My problems with ascertaining whether quotes were true remind me of a piece of fact-checking I did when I worked for a Christian family charity. The founder of the organisation is a well-known public speaker and often tells stories as part of his presentations. One, which I heard on numerous occasions and I’ve heard told by another well-known Christian speaker, concerns a world-famous violinist called Itzhak Perlman.

The basic gist of the story is that Perlman (who was born in Israel in 1945) contracted polio and was crippled at a young age. He is now a world-famous concert violinist. When he plays, the audience have to wait for him to limp onto the stage on crutches and position himself.

One night at the concert hall, Perlman had just started a violin solo and one of the strings snapped on his violin. Instead of stopping, he carried on playing, rapidly transposing the notes as he went so he is played them on different strings than usual. When he finished, the auditorium sat in stunned silence for a heartbeat than explodes in rapturous applause.

Perlman signalled for quiet and hauled his crippled body upright. He turned to the hushed crowd and announced: “Ladies and gentlemen, all my life I have sought to make music with what remains!”

That’s the story. The moral – that whatever hardships in life leave you in some way deficient can be overcome – that you too, whatever your struggle, can ‘make music with what remains’ is uplifting. I saw people powerfully moved by the story; some moved even to tears.

I wondered if there was more to the story, so I Googled it. And that’s when I discovered there’s a small problem with it.

As far as anyone can tell, it’s not true.

The details are correct – Itzhak Perlman is a world-renowned violinist. He did have polio as a child and was crippled as a result. So far, so good. But the ‘with what remains’ story didn’t happen. It’s never been mentioned in any review of his concerts – although it has been noted that once when he broke a string, he entertained the crowd with jokes while his violin was re-stringed.

As Snopes.com says “Apparently if Itzhak Perlman ever did continue playing a concert piece after one of the strings on his violin broke, at least one newspaper considered the feat less remarkable than his performing a stand-up routine in similar circumstances.”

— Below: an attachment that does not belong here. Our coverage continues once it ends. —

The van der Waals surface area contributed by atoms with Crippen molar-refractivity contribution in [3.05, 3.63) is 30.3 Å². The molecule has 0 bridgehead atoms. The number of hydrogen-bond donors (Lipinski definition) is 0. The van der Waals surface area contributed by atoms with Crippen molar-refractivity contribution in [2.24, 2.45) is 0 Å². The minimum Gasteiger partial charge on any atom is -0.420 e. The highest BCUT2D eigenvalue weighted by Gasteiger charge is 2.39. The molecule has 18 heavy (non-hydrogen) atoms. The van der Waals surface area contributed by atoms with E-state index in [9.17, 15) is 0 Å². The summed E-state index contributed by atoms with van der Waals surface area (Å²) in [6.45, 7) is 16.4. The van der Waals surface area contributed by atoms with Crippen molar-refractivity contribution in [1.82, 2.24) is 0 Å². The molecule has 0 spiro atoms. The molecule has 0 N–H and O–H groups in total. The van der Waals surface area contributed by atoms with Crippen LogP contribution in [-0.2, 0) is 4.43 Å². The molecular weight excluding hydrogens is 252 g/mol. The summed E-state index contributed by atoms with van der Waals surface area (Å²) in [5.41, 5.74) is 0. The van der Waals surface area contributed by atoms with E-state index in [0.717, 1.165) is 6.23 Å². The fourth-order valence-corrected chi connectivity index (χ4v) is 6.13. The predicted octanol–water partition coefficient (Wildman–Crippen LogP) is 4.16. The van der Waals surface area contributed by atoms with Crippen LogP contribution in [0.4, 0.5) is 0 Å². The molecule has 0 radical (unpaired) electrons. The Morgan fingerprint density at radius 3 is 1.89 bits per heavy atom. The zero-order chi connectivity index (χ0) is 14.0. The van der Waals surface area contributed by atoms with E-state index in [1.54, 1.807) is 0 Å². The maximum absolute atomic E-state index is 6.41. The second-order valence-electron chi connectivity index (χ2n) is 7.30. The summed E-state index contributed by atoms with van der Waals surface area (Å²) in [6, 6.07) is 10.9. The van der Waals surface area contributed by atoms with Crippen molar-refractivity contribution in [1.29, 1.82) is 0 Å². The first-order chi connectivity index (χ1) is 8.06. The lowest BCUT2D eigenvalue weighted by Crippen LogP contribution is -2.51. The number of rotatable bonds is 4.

The slightly cloying sentiment isn’t the reason the story annoys me. What annoys me is the way it’s been presented as true, yet a 1 second search on Snopes reveals that it is most likely made up.

I think anyone who uses someone else’s words when they present should name the source, or at least check whether a story they tell actually happened. I do.

People – particularly those with a trade in telling feel-good stories and sticking them in books – might say ‘Well, it doesn’t matter whether the quote is genuine, as long as it sounds genuine, or has a good point to make.’ But if we’re just making shit up, then where do we draw the line?

We’re not even talking about centuries-old beliefs or legends from the dawn of time. We’re talking about people and events that happened within living memory. I work with someone who heard Aneurin Bevan speak at a public event in Tredegar. Gandhi wrote an autobiography, his various writings are still in print, and there have been several biographies about him. Itzhak Perlman is still alive.

So, how come so much misinformation can exist? How can sourceless quotes be taken at face value, or when sources are described, they are easily disprovable (thinking of Gandhi’s speech in Jo’burg three years before he set foot in South Africa – which incidentally wouldn’t be ‘South Africa’ for another 20 years).

I think these are issues in a healthcare setting – because clinical practice should be based on evidence and the facts should be right. I think it’s even more crucial in religious circles, particularly if you are trying to draw spiritual lessons from them.

Or to put it another way, if the facts are malleable when it comes to a violinist who still walks among us, how much credence should we give to anything said about a carpenter who disappeared from this earth 2,000 years ago? Why should we believe anything written about him or any quotes attributed to him, given the way modern, documented lives have been expanded and expounded upon?

Those are important questions. They show why provenance matters.